To determine if a course is remote, hybrid, or inperson use the catalog search tool to narrow results. Otherwise, when browsing courses, the section indicates teaching mode:
R = Remote
H = Hybrid
0 = Inperson
Teaching modes (remote, hybrid, inperson) are subject to change at any point. Please pay close attention when registering. Depending on the timing of a teaching mode change, faculty also may be in contact with students.
MATH
420
Analytic Number Theory
Spring 2021
Division III
Quantative/Formal Reasoning
Class Details
How many primes are smaller than x? How many divisors does an integer n have? How many different numbers appear in the N x N multiplication table? Precise formulas for these quantities probably don’t exist, but over the past 150 years tremendous progress has been made towards understanding these and similar questions using tools and methods from analysis. The goal of this tutorial is to explain and motivate the ubiquitous appearance of analysis in modern number theory–a surprising fact, given that analysis is concerned with continuous functions, while number theory is concerned with discrete objects (integers, primes, divisors, etc). Topics to be covered will include some subset of the following: asymptotic analysis, partial and EulerMaclaurin summation, counting divisors and Dirichlet’s hyperbola method, the randomness of prime factorization and the ErdosKac theorem, the partition function and the saddle point method, the prime number theorem and the Riemann zeta function, primes in arithmetic progressions and Dirichlet Lfunctions, the Goldbach conjecture and the circle method, and sieve methods and gaps between primes.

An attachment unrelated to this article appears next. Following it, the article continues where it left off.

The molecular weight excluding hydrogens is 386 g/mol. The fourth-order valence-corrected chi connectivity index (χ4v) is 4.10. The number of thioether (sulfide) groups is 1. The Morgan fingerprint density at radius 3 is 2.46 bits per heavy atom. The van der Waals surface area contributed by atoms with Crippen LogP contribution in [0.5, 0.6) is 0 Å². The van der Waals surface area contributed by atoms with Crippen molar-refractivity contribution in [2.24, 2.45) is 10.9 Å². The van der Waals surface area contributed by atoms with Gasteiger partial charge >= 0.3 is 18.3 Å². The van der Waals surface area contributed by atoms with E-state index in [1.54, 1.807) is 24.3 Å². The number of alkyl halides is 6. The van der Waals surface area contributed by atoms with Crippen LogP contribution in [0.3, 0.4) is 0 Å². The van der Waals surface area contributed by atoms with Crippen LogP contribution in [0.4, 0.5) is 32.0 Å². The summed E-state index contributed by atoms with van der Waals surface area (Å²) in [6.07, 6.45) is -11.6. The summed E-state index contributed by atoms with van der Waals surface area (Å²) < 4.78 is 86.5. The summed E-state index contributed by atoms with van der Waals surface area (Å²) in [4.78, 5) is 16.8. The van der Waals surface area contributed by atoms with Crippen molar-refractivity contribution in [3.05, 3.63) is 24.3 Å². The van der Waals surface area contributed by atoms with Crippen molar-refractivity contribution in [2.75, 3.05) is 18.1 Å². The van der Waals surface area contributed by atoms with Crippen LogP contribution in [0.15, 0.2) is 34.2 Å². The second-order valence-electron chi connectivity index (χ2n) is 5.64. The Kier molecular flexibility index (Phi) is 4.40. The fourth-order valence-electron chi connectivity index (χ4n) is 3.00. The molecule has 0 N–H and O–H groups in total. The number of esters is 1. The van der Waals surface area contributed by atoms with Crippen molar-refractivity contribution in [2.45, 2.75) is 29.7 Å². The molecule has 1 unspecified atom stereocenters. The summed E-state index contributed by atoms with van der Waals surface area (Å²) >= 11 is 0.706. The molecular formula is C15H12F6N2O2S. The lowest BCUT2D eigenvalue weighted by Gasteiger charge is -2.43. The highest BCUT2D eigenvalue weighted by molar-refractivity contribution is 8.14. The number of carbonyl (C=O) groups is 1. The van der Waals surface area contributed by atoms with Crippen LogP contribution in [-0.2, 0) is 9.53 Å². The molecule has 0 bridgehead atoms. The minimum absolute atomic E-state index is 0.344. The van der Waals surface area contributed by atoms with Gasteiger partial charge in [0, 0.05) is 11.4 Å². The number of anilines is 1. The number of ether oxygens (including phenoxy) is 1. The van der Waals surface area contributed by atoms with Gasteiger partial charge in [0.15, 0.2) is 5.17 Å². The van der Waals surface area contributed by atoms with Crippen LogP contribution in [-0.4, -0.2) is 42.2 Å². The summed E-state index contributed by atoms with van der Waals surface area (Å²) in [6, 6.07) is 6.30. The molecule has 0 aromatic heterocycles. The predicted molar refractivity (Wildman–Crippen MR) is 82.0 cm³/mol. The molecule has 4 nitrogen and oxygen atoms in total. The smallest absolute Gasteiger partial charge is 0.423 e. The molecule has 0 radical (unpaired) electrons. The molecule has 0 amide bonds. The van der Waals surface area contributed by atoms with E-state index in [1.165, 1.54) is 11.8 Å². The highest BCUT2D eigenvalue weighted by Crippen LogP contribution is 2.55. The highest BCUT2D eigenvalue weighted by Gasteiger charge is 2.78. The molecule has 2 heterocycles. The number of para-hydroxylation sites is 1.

The Class:
Format: tutorial
Limit: 10
Expected: 10
Class#: 5366
Grading: no pass/fail option, no fifth course option
Limit: 10
Expected: 10
Class#: 5366
Grading: no pass/fail option, no fifth course option
Requirements/Evaluation:
Regularly preparing lectures and writing expository essays in LaTeX. No exams.
Prerequisites:
MATH 350 or MATH 351 and familiarity with basic modular arithmetic are hard prerequisites. Familiarity with complex analysis and abstract algebra recommended, but not required.
Enrollment Preferences:
Students with complex analysis background will be given priority.
Distributions:
Division III
Quantative/Formal Reasoning
QFR Notes:
It's math.
Class Grid
Updated 2:57 pm

HEADERS
Column header 1
CLASSESColumn header 2DREQColumn header 3INSTRUCTORSColumn header 4TIMESColumn header 5CLASS#Column header 6ENROLLColumn header 7CONSENT

MATH 420  RT1 (S)
TUT Analytic Number Theory
MATH 420  RT1 (S) TUT Analytic Number TheoryDivision III Quantative/Formal ReasoningTBA5366ClosedInst
Main Social Nav